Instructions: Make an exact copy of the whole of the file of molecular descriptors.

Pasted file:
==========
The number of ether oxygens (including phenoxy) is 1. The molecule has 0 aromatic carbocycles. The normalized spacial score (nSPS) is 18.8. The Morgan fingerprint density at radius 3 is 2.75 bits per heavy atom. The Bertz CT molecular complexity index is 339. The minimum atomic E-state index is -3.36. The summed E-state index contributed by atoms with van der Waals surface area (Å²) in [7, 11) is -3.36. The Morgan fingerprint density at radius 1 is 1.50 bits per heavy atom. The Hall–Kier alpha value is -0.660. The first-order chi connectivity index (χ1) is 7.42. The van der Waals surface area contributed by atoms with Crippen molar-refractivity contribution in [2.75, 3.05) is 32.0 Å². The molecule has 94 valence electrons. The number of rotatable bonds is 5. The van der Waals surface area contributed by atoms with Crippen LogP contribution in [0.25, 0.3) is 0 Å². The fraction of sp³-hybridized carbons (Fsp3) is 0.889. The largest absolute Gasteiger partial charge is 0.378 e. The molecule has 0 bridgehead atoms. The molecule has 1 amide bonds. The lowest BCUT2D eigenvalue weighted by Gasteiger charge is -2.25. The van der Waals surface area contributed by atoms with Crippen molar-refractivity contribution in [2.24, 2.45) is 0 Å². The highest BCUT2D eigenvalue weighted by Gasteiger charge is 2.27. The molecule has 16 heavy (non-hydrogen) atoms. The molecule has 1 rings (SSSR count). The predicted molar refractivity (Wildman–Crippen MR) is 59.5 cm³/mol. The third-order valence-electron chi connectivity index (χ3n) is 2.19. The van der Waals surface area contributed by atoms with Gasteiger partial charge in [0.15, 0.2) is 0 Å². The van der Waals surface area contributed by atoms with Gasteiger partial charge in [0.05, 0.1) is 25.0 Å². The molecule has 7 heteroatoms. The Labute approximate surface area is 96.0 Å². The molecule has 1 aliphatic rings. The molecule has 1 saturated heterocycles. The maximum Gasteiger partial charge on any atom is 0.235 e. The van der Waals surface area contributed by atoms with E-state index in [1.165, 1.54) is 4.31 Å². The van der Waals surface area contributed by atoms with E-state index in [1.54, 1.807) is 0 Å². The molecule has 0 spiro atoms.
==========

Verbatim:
The number of ether oxygens (including phenoxy) is 1. The molecule has 0 aromatic carbocycles. The normalized spacial score (nSPS) is 18.8. The Morgan fingerprint density at radius 3 is 2.75 bits per heavy atom. The Bertz CT molecular complexity index is 339. The minimum atomic E-state index is -3.36. The summed E-state index contributed by atoms with van der Waals surface area (Å²) in [7, 11) is -3.36. The Morgan fingerprint density at radius 1 is 1.50 bits per heavy atom. The Hall–Kier alpha value is -0.660. The first-order chi connectivity index (χ1) is 7.42. The van der Waals surface area contributed by atoms with Crippen molar-refractivity contribution in [2.75, 3.05) is 32.0 Å². The molecule has 94 valence electrons. The number of rotatable bonds is 5. The van der Waals surface area contributed by atoms with Crippen LogP contribution in [0.25, 0.3) is 0 Å². The fraction of sp³-hybridized carbons (Fsp3) is 0.889. The largest absolute Gasteiger partial charge is 0.378 e. The molecule has 0 bridgehead atoms. The molecule has 1 amide bonds. The lowest BCUT2D eigenvalue weighted by Gasteiger charge is -2.25. The van der Waals surface area contributed by atoms with Crippen molar-refractivity contribution in [2.24, 2.45) is 0 Å². The highest BCUT2D eigenvalue weighted by Gasteiger charge is 2.27. The molecule has 16 heavy (non-hydrogen) atoms. The molecule has 1 rings (SSSR count). The predicted molar refractivity (Wildman–Crippen MR) is 59.5 cm³/mol. The third-order valence-electron chi connectivity index (χ3n) is 2.19. The van der Waals surface area contributed by atoms with Gasteiger partial charge in [0.15, 0.2) is 0 Å². The van der Waals surface area contributed by atoms with Gasteiger partial charge in [0.05, 0.1) is 25.0 Å². The molecule has 7 heteroatoms. The Labute approximate surface area is 96.0 Å². The molecule has 1 aliphatic rings. The molecule has 1 saturated heterocycles. The maximum Gasteiger partial charge on any atom is 0.235 e. The van der Waals surface area contributed by atoms with E-state index in [1.165, 1.54) is 4.31 Å². The van der Waals surface area contributed by atoms with E-state index in [1.54, 1.807) is 0 Å². The molecule has 0 spiro atoms.